Monday, August 26, 2013

The Returned (The Returned #1) by Jason Mott

The ReturnedAll over the world people's loved ones are returning from beyond. No one knows how or why this is happening, whether it's a miracle or a sign of the end. Not even Harold and Lucille can agree on whether the boy is real or a wondrous imitation, but one thing they know for sure: he's their son. As chaos erupts around the globe, the newly reunited Hargrave family finds itself at the center of a community on the brink of collapse, forced to navigate a mysterious new reality and a conflict that threatens to unravel the very meaning of what it is to be human.

An absolutely fascinating premise. I wish I'd thought of it myself. What if the dead come back to life? The possibilities are endless...I immediately think of widowed people who have remarried...suddenly they have two wives or two husbands. What do they do?

The story is well written. It's different from average literature...more literary in style. The man knows how to write and switch POV smoothly. I felt like I was reading a book along the lines of M. Night Shyamalan. Like..when I watched the movie Signs years ago, I saw the main family on the screen most of the time, but then they'd watch CNN and we'd see what was going on in the rest of the world. This was like that...with the gist of the story on Harold, Lucille, their Returned son, and the town of Arcadia, now like a POW camp for the walking dead. We get these fascinating glimpses at what's going on in the rest of the world here and there...and here is where I have a complaint.

Halfway through the book, I got bored with Harold and Lucille and the small-town life. I was actually more interested in the Nazis hiding in a house. I mean, they'd come back from the dead to discover they were the most hated army in the world...and they're hiding in a Jew's house and he's talking about forgiveness...this was cool and oh, so brief. The artist who came back and married a woman, a former art student who had kept his memory alive when nobody else wished to honor it--fabulous stuff. And so little of it.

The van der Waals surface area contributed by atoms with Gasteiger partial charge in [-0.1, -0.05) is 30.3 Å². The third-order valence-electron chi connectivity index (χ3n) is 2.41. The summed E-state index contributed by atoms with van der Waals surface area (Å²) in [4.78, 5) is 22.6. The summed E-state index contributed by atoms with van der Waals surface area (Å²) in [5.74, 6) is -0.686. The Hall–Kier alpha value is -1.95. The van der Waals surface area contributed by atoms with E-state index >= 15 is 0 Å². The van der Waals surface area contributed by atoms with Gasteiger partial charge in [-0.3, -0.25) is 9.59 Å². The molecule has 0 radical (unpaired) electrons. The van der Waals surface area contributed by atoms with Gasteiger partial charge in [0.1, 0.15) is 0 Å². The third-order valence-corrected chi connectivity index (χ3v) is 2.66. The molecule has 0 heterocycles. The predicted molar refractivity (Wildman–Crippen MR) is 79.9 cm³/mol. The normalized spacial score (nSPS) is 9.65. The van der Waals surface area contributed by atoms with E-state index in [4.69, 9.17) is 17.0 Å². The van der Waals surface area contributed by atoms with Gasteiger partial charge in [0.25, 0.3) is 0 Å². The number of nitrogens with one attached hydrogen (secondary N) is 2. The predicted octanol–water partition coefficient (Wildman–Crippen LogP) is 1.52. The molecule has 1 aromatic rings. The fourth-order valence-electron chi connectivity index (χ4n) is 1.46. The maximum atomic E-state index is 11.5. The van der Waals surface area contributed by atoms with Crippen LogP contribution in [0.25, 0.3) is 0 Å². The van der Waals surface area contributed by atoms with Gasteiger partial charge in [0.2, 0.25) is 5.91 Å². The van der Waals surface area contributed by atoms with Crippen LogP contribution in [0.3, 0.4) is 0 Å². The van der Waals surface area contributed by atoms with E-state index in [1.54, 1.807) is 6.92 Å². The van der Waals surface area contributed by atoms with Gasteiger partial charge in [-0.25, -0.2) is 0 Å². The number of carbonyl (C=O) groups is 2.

The story was too confined, IMO, to Arcadia, to Harold, a grumpy old man (not as interesting as a Nazi or a painter), to Lucille and her cooking obsession, to their son who doesn't know anything...

And above all, I was terribly bothered by a few things...people are coming back from the dead--including a family who was murdered. Why does nobody ever ask them, "Who killed you?" Does nobody think their murderers should be held accountable? That alone would have made a fascinating sub plot. Family announces who murdered them. Murderer's lawyer says there is no case as the family isn't dead after all...

And as I said in the'd think at least one person out of these thousands of Returned, would come back to find their spouse remarried. Also, I was confused.

I saw so much more potential for drama and action than we were given.

But I will say it's fascinating to think about. It's realistic--yes, people are coming back from the dead, but what makes it realistic is how people act. I can see this happening. Half have faith. Half do not. Some may be afraid and fear leads to stupid action like riots... The gov't trying to control the situation and being rather callous about it...I can see it all happening. Very easily.

It's suspenseful, if a bit slow due to the confined town. And above all, it's a brilliant premise. I received this from netgalley.

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